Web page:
Townsend, Tennessee - Fly Fishing in the Great Smoky Mountains National Park, East Tennessee and Western North Carolina

Welcome to the Fishing Report from the Great Smoky Mountains. It is overcast and 70 degrees in Townsend this morning.  We got a brief shower very early.  Our rain gauge contained about 1/3” of water.  We have a 50% chance for rain today.  There may be more to come. 

Little River is flowing at 98 cubic feet per second (cfs) or 1.54 feet on the gauge.  Median flow for this date is 108 cfs.  The water temperature at 8:15 am is 68.3 degrees.

So, we have normal flows right now and the water temperature is cooler than it has been lately.

Fishing is fairly good but much better in the higher elevations.  Jack came by the house this morning.  He fished with some buddies yesterday.  They drove up Highway 441 toward Newfound Gap and did pretty well up there.  I would either fish Walker Camp Prong and it’s many tributaries or fish around and above Elkmont Campground on the East Prong of Little River.  You may do fine fishing the Middle Prong of LR too.  Go higher up.  Try Thunderhead Prong.

Dry flies may work but nymphs certainly will.  We are recommending yellow dry flies and there are many to choose from.  I like the Neversink Caddis.  A Stimulator works well.  Try a Yellow Parachute Adams if you have one.  I’ve always done well with those during the Summer low flows.  A Yellow Comparadun will produce well.  A Yellow Elk Hair Caddis always catches trout during the Summer.

For nymphs, I like the Green Weenie and that feeling is shared with hundreds of anglers.  You can fish it as a dropper off a dry fly or give it some weight and let it go deeper.  You can use a strike indicator or use it without one.

I read a new post on David Knapp’s website, “The Trout Zone”.  If you fly fish in the Smokies, you should read this one.  CLICK HERE.  Scroll down to the second post, “Summer Smokies Tips and Strategies: Part 1”.  Here you will find some excellent information from a great fly fisherman.  I’m serious.  Read this and you will learn more about how to catch trout in the Smokies right now.

Townsend seems to be busy.  It is a holiday week.  Business was slow at our store this weekend.  It usually is, the week before a holiday.  Then, all heck breaks loose.  It is hard to believe June is almost over.  This year has flown by. 

Fishing conditions have been good this year.  We have not had much high water.  Last year was a tough one for anglers during the Spring all over the Southeast United States.  People were not fishing much.  This year is closer to normal.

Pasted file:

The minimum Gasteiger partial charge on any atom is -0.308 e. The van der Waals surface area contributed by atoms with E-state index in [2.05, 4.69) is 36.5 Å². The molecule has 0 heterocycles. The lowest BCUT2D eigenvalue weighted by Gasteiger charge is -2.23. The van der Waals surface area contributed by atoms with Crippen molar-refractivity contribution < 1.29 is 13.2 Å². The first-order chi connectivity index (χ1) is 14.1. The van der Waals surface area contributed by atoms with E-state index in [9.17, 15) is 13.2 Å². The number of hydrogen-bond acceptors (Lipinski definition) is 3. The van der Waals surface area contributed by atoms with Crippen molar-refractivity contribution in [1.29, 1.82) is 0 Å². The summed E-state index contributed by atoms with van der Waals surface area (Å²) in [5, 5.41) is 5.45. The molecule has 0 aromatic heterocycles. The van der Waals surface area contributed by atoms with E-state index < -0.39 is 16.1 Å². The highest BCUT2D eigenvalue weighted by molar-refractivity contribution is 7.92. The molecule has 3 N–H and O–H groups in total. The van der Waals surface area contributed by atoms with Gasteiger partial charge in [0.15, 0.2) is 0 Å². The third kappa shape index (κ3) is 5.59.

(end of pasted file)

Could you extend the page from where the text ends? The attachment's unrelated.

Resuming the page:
I think we will find that all species of trout had a good spawn this year in the Smokies.  We know the brook trout fared well in Lynn Camp Prong.  We are seeing the numbers from the sampling done by the biologists and their volunteers.  The news is good.

Barring some catastrophic flood, there should be plenty of young of the year trout in the streams and they will be plentiful next year as they become adults.  We will probably catch a lot of small fish next year.  There will be many, competing for food.

Some people view that as good and others would prefer more larger trout and less smaller fish.  The next year after a flood, that wipes out many young fish, you will catch larger trout on average.

If you were a brown trout right now, you would be licking your chops.  There will be plenty of small fish to eat.  Brown trout become predators later in life and feed on small fish.  I expect to see many larger browns caught this Fall and Winter due to the plentiful food supply.

Most anglers would not believe that Little River has brown trout in the 24” to 30” size range.  Most anglers don’t see them or catch them.  Those big fish, from what we all believe, hide during the day and feed at night.  That changes in the Fall when they spawn.  During their spawn, the big browns are out and you can see them.  They can also be caught.

If you fish often in the Smokies, you may hook one of these fish right in the middle of the day even when the big fish are not spawning.  The only problems is, you are probably not equipped to land them.  Most of the anglers I know, who fish for these big browns, use very heavy tippet.  3X or 2X or something heavier is common. Getting them on is one thing.  Getting them in is another.

Have a great day and thank you for being here with us.

Byron Begley
June 30, 2014

Respond to: byron@littleriveroutfitters.com


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